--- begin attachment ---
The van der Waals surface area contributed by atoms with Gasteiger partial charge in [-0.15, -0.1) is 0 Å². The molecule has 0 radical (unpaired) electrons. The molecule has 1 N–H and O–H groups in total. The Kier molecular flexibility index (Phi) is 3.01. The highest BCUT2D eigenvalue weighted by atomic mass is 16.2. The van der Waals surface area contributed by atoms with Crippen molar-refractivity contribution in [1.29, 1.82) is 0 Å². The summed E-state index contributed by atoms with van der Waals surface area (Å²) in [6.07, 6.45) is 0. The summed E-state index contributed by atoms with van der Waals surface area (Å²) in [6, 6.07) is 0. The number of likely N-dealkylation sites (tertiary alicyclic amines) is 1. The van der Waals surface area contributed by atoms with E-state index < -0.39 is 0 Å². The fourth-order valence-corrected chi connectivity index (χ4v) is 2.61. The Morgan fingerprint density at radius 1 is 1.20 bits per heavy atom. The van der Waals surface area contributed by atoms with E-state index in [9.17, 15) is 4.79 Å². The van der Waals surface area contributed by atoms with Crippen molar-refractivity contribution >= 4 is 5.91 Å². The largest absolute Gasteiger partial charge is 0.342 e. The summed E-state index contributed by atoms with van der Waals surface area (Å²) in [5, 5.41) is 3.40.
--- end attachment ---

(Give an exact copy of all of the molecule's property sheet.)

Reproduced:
The van der Waals surface area contributed by atoms with Gasteiger partial charge in [-0.15, -0.1) is 0 Å². The molecule has 0 radical (unpaired) electrons. The molecule has 1 N–H and O–H groups in total. The Kier molecular flexibility index (Phi) is 3.01. The highest BCUT2D eigenvalue weighted by atomic mass is 16.2. The van der Waals surface area contributed by atoms with Crippen molar-refractivity contribution in [1.29, 1.82) is 0 Å². The summed E-state index contributed by atoms with van der Waals surface area (Å²) in [6.07, 6.45) is 0. The summed E-state index contributed by atoms with van der Waals surface area (Å²) in [6, 6.07) is 0. The number of likely N-dealkylation sites (tertiary alicyclic amines) is 1. The van der Waals surface area contributed by atoms with E-state index < -0.39 is 0 Å². The fourth-order valence-corrected chi connectivity index (χ4v) is 2.61. The Morgan fingerprint density at radius 1 is 1.20 bits per heavy atom. The van der Waals surface area contributed by atoms with E-state index in [9.17, 15) is 4.79 Å². The van der Waals surface area contributed by atoms with Crippen molar-refractivity contribution >= 4 is 5.91 Å². The largest absolute Gasteiger partial charge is 0.342 e. The summed E-state index contributed by atoms with van der Waals surface area (Å²) in [5, 5.41) is 3.40.